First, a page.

The Washington PostDemocracy Dies in Darkness

Miss Manners: I didn’t wait for everyone to be served before eating

Placeholder while article actions load

Dear Miss Manners: I went out with three friends for what was billed as a chance to enjoy oysters together. When we got to the restaurant, it turned out one of our party didn’t like oysters and decided to get a salad instead. One of our party told the server that we would just be getting the oysters and the salad. I hadn’t really decided whether I just wanted oysters or an oyster appetizer and something additional, but I really didn’t care, so that was fine.

When the oysters arrived on two large platters, the server told the salad eater that her salad would be right up. I asked if the others liked lemon, and when they said they did, I squeezed lemon over the oysters near me. I then picked up an oyster, dipped it in sauce and ate it.

After finishing, I became uncomfortably aware that no one else was eating. I asked why, and was told they were waiting for the other person's salad to arrive. I was profoundly embarrassed and apologized to the salad eater.

I almost always wait for everyone to be served before starting to eat. But in this situation, I thought of the oysters as an appetizer, which I will start eating when it arrives.

If the purpose of good manners is to make people comfortable at the table, this behavior made me feel very uncomfortable.

But you asked. And got several indications — from your friends when they ordered and from the server when she announced it — that the salad was meant to be eaten at the same time as the oysters. Waiting until everyone has something to eat was the polite thing to do.

Had your friends rudely corrected you without solicitation, Miss Manners would be taking your side. But what would you have them say when you asked them directly?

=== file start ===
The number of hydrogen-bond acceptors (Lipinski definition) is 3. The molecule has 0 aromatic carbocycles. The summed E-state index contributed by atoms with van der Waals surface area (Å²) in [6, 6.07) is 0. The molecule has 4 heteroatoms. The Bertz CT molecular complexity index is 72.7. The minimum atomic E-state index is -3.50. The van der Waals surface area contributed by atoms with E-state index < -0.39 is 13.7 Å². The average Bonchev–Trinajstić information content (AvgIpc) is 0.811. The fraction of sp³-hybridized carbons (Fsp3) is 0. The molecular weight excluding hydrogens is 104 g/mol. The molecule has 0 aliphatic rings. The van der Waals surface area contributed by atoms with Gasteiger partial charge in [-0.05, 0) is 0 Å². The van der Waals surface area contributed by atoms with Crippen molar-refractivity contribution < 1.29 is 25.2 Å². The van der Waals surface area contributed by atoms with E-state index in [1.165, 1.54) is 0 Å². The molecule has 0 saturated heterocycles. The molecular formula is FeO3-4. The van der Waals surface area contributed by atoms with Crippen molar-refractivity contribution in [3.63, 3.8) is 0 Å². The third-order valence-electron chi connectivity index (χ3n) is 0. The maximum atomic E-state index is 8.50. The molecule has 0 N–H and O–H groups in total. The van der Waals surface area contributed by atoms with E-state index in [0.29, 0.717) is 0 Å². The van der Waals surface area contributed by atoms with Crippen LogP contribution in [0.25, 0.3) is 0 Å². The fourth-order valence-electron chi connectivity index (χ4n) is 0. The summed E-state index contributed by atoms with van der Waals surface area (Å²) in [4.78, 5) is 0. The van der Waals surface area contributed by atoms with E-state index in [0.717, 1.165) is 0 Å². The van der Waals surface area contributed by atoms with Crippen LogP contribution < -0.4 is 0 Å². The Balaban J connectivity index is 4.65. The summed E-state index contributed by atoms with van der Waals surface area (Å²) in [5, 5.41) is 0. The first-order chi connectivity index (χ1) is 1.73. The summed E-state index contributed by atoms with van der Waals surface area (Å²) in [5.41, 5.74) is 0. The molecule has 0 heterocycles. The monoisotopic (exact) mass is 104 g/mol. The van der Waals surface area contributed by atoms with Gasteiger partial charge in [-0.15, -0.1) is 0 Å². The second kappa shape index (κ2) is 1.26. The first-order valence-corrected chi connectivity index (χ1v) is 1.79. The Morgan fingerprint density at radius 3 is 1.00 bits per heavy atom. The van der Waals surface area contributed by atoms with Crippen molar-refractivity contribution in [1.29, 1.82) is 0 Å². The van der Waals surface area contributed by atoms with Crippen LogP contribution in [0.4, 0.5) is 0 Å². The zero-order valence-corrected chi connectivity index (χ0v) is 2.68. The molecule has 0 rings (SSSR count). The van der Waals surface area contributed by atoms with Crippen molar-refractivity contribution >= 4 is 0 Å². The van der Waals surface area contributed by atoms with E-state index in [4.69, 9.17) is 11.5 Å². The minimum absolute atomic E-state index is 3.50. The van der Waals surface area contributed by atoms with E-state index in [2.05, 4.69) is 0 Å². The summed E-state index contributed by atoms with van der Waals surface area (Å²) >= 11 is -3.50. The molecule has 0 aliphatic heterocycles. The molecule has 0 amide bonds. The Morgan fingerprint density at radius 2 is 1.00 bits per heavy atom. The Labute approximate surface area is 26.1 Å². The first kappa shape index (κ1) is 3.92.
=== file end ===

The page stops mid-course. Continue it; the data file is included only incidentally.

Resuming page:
She further warns you about weaponizing etiquette or thinking of it as a means to provide comfort — namely yours. One can politely make someone feel uncomfortable, if it is because they were ignoring the needs of others to put their own first. That is what your friends did — and as long as they did not lecture or scold you, they were correct.

Dear Miss Manners: We were at a free concert last night. Almost every seat was taken. Starting 30 minutes before the performance and lasting until the end, it appeared that someone was saving two seats in the orchestra section. There was a large purse in one and a coat in the other.

People were searching for empty seats, but moved on after seeing these two seats were full of belongings. After the concert, I saw the owners collect their purse and coat, and I asked them why they put their things there. They said if anyone had wanted to sit there, they could have.

Isn’t this selfish? What should I have said?

“Are these seats taken?” Ideally, you would ask this before you spent the entire concert seething because you already knew the answer.

New Miss Manners columns are posted Monday through Saturday on washingtonpost.com/advice. You can send questions to Miss Manners at her website, missmanners.com. You can also follow her @RealMissManners.

©2022, by Judith Martin

Loading...